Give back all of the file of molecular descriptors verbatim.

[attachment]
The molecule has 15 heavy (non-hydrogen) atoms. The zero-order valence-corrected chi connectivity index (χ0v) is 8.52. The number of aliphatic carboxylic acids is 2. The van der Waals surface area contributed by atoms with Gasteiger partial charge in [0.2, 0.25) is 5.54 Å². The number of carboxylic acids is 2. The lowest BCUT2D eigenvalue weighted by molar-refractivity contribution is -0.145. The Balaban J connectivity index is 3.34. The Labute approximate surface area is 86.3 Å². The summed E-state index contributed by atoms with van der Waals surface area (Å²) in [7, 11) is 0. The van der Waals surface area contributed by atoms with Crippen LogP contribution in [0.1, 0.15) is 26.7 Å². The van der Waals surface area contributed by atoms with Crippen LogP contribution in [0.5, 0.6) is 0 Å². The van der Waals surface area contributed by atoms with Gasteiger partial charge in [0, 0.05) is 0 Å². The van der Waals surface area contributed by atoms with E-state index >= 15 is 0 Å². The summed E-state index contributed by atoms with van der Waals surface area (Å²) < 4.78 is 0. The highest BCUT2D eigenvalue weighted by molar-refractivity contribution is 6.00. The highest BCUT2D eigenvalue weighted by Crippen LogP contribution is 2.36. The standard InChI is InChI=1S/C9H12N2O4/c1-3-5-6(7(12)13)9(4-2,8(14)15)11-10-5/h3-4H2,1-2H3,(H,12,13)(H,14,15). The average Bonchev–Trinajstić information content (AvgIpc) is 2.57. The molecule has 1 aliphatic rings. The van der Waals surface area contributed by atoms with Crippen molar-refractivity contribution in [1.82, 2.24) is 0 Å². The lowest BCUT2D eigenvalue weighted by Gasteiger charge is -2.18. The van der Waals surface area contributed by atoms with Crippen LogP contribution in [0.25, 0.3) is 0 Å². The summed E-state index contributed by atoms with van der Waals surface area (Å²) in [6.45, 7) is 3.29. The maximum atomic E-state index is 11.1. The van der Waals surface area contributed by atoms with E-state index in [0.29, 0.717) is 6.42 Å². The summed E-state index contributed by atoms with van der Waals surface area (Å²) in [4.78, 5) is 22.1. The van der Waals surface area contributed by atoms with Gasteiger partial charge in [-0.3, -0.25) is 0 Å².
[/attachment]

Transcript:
The molecule has 15 heavy (non-hydrogen) atoms. The zero-order valence-corrected chi connectivity index (χ0v) is 8.52. The number of aliphatic carboxylic acids is 2. The van der Waals surface area contributed by atoms with Gasteiger partial charge in [0.2, 0.25) is 5.54 Å². The number of carboxylic acids is 2. The lowest BCUT2D eigenvalue weighted by molar-refractivity contribution is -0.145. The Balaban J connectivity index is 3.34. The Labute approximate surface area is 86.3 Å². The summed E-state index contributed by atoms with van der Waals surface area (Å²) in [7, 11) is 0. The van der Waals surface area contributed by atoms with Crippen LogP contribution in [0.1, 0.15) is 26.7 Å². The van der Waals surface area contributed by atoms with Crippen LogP contribution in [0.5, 0.6) is 0 Å². The van der Waals surface area contributed by atoms with Gasteiger partial charge in [0, 0.05) is 0 Å². The van der Waals surface area contributed by atoms with E-state index >= 15 is 0 Å². The summed E-state index contributed by atoms with van der Waals surface area (Å²) < 4.78 is 0. The highest BCUT2D eigenvalue weighted by molar-refractivity contribution is 6.00. The highest BCUT2D eigenvalue weighted by Crippen LogP contribution is 2.36. The standard InChI is InChI=1S/C9H12N2O4/c1-3-5-6(7(12)13)9(4-2,8(14)15)11-10-5/h3-4H2,1-2H3,(H,12,13)(H,14,15). The average Bonchev–Trinajstić information content (AvgIpc) is 2.57. The molecule has 1 aliphatic rings. The van der Waals surface area contributed by atoms with Crippen molar-refractivity contribution in [1.82, 2.24) is 0 Å². The lowest BCUT2D eigenvalue weighted by Gasteiger charge is -2.18. The van der Waals surface area contributed by atoms with Crippen LogP contribution in [0.25, 0.3) is 0 Å². The summed E-state index contributed by atoms with van der Waals surface area (Å²) in [6.45, 7) is 3.29. The maximum atomic E-state index is 11.1. The van der Waals surface area contributed by atoms with E-state index in [0.29, 0.717) is 6.42 Å². The summed E-state index contributed by atoms with van der Waals surface area (Å²) in [4.78, 5) is 22.1. The van der Waals surface area contributed by atoms with Gasteiger partial charge in [-0.3, -0.25) is 0 Å².